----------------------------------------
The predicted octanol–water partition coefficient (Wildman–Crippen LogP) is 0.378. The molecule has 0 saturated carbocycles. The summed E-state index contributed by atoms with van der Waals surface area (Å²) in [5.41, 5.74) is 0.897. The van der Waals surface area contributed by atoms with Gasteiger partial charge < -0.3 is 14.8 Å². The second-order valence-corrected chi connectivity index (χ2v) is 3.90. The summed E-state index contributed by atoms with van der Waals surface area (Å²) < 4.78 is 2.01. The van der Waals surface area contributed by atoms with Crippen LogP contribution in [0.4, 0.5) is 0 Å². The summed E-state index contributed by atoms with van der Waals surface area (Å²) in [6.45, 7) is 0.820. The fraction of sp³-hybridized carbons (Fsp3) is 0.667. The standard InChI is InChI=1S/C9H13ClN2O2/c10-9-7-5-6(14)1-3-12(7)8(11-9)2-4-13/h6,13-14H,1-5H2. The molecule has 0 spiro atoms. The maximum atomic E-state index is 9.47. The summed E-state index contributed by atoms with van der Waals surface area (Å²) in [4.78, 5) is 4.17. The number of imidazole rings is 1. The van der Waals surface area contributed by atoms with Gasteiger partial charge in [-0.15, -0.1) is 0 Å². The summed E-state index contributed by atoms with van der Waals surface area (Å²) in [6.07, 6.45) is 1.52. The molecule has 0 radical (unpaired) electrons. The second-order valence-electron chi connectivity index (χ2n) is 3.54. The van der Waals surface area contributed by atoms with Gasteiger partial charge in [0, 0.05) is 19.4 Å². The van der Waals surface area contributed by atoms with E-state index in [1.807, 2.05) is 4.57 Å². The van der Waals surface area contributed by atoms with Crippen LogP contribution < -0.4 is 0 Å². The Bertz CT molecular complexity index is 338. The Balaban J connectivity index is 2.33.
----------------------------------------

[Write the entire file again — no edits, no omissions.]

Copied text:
The predicted octanol–water partition coefficient (Wildman–Crippen LogP) is 0.378. The molecule has 0 saturated carbocycles. The summed E-state index contributed by atoms with van der Waals surface area (Å²) in [5.41, 5.74) is 0.897. The van der Waals surface area contributed by atoms with Gasteiger partial charge < -0.3 is 14.8 Å². The second-order valence-corrected chi connectivity index (χ2v) is 3.90. The summed E-state index contributed by atoms with van der Waals surface area (Å²) < 4.78 is 2.01. The van der Waals surface area contributed by atoms with Crippen LogP contribution in [0.4, 0.5) is 0 Å². The summed E-state index contributed by atoms with van der Waals surface area (Å²) in [6.45, 7) is 0.820. The fraction of sp³-hybridized carbons (Fsp3) is 0.667. The standard InChI is InChI=1S/C9H13ClN2O2/c10-9-7-5-6(14)1-3-12(7)8(11-9)2-4-13/h6,13-14H,1-5H2. The molecule has 0 spiro atoms. The maximum atomic E-state index is 9.47. The summed E-state index contributed by atoms with van der Waals surface area (Å²) in [4.78, 5) is 4.17. The number of imidazole rings is 1. The van der Waals surface area contributed by atoms with Gasteiger partial charge in [-0.15, -0.1) is 0 Å². The summed E-state index contributed by atoms with van der Waals surface area (Å²) in [6.07, 6.45) is 1.52. The molecule has 0 radical (unpaired) electrons. The second-order valence-electron chi connectivity index (χ2n) is 3.54. The van der Waals surface area contributed by atoms with Gasteiger partial charge in [0, 0.05) is 19.4 Å². The van der Waals surface area contributed by atoms with E-state index in [1.807, 2.05) is 4.57 Å². The van der Waals surface area contributed by atoms with Crippen LogP contribution < -0.4 is 0 Å². The Bertz CT molecular complexity index is 338. The Balaban J connectivity index is 2.33.